Episode One is the equivalent of 4 best hours of Half-Life 2, save the vehicle rides. The review is spoiler-free.
In case you haven't played Half-Life 2, it's highly recommended that you do, if you plan to play Episode One. The episode's beginning is the epilogue of Half-Life 2, and you'll be left walking blind in terms of story, unless you want to play this expansion pack for gameplay's sake.
As soon as the game starts, you'll notice that the Source engine, the same engine that powers a game from 2004, is far from outdated. Valve has added some dramatic effects to characters and the environment, but they haven't overdone it, like some of the games currently on the market. Apart from the aforementioned minor changes that add up to the gorgeous environment, Valve has used HDR lighting to not only improve visual quality, but to mimic our eyes' reaction to light. If you go through a well lit area into a dark one, everything is going to be pitch black for a moment, until your 'eyes' get used to the darkness, and vice-versa.
Another aspect of the game that stands out the moment the first level starts, is sound. This follow-up of Half-Life 2 features top-notch voice acting, that brings characters to life and makes them sound incredibly believable. On top that, the dialogue is brilliantly written. In fact, such dialogues can be rarely seen in a first person shooter. Such Hollywood-quality voice acting and dialogue script are mostly seen in adventure games.
Another great thing about sound in this expansion pack, which deserves its own paragraph, is music. Ominous and dark areas will have low-beat music, while some fast-paced beats will boost your adrenaline as you battle your way through City 17.
The gameplay is almost identical to Half-Life 2 - you even pick up the same weapons that we have seen in Half-Life 2, bar the bugbait (as it would make this ride way too easy, after all, a good part of your enemies are the antlions). however there is a new type of enemy - the long-awaited zombine - a headcrabbed combine soldier. This new type of zombie moves faster than the average zombie, but significantly slower than the fast zombie. It can also take out a grenade and charge at you, holding the 'nade. You can then either snatch the grenade out of its arms with the gravity gun, or make the zombie drop it by dealing some damage to it.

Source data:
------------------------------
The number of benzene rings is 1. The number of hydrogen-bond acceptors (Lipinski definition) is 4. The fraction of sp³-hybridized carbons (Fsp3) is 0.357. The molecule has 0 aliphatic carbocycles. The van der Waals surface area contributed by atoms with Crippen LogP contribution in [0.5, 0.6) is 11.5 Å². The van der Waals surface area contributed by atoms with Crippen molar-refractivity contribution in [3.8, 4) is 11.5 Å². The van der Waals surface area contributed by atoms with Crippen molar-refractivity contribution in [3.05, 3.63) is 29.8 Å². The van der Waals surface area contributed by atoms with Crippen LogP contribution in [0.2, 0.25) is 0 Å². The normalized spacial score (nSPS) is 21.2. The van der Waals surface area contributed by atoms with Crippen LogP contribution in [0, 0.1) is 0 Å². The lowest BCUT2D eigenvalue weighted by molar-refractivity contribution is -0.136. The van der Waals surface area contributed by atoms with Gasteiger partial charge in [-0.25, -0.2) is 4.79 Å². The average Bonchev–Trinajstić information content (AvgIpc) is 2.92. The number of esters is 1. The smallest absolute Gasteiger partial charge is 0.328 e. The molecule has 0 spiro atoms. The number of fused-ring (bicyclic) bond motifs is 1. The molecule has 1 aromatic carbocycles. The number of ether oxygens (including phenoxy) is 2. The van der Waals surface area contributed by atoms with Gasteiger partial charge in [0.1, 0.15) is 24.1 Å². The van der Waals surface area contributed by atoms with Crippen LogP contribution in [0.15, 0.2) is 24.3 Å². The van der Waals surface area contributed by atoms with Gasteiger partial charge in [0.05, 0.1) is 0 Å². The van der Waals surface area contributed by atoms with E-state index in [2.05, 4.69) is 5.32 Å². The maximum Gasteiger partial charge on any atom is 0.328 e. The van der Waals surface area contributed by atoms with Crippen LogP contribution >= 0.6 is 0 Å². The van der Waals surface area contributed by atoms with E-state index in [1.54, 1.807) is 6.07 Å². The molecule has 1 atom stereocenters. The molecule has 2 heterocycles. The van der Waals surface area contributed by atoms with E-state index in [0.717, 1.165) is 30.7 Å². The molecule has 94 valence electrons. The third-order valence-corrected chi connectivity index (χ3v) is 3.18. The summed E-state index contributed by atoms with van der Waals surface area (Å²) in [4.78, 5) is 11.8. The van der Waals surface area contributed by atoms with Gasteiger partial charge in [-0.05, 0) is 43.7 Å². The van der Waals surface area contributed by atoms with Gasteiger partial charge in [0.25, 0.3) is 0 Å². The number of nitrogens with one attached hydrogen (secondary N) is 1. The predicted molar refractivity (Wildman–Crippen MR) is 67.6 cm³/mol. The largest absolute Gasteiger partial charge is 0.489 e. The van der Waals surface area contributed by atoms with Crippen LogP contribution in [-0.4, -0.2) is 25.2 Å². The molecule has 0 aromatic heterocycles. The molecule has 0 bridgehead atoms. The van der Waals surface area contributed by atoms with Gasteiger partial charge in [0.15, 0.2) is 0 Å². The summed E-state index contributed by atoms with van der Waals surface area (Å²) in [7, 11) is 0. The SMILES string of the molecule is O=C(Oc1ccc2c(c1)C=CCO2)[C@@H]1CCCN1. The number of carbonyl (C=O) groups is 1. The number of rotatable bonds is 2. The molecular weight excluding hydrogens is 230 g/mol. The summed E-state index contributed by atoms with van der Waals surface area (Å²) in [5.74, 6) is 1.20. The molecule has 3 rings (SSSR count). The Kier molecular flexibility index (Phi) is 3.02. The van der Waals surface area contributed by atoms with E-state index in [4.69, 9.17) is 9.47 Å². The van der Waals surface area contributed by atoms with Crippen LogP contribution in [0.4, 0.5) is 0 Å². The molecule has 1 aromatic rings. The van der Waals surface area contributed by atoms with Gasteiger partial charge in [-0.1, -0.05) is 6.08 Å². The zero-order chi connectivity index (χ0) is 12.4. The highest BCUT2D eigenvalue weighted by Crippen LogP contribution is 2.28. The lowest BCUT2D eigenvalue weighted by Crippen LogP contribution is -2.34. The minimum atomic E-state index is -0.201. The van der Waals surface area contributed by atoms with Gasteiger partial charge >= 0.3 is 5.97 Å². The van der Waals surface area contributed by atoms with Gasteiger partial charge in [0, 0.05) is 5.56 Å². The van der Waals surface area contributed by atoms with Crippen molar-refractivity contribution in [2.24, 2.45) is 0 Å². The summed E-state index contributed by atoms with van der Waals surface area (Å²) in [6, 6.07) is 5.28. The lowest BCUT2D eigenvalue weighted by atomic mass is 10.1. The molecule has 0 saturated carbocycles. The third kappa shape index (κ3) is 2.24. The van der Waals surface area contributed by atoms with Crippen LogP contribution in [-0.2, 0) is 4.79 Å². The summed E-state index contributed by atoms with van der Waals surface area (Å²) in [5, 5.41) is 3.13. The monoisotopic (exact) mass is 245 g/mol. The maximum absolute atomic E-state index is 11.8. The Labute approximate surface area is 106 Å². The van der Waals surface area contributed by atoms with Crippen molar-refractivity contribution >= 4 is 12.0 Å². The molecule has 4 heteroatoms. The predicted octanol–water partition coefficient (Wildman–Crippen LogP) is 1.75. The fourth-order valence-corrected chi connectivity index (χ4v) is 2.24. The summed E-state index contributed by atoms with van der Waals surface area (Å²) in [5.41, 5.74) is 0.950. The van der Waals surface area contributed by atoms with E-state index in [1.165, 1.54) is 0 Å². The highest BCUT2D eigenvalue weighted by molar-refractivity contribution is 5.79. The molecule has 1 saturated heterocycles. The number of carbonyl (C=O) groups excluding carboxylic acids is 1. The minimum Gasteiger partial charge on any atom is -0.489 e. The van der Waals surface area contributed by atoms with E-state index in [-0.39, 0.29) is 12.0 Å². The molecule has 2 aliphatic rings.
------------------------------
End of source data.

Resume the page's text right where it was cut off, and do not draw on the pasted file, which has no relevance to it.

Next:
What really makes Episode One stands out, though, and what makes it fun, are scripted sequences, hilarious remarks and most importantly, puzzle intermissions, which are placed in excellent spots. As soon as you feel like the combat is dragging on, you're rewarded with some soothing puzzle-solving. Nothing too hard, but nothing too painfully easy.
Scripted sequences are brilliantly done, but just like puzzles, they're scattered throughout the game. The episode isn't just a journey through scripted scenes. Unfortunately, I can't describe them or give you an example as that'll ruin the experience.
Finally, the length of the game. It'll take you from 3 to seven hours to finish the game, and that depends on your skill and whether you rush or take your time to listen to characters and whatnot. Whilst very few questions have been answered (a couple only, actually), the ride is really worth it. Valve has once again shown what great game developers they are. They have achieved making the players want to play Episode Two the moment Episode One ends. Hell, they have made me - the player - want replay Episode One, and due to the commentary system - it's worth it to replay the game. Get it, you won't regret it.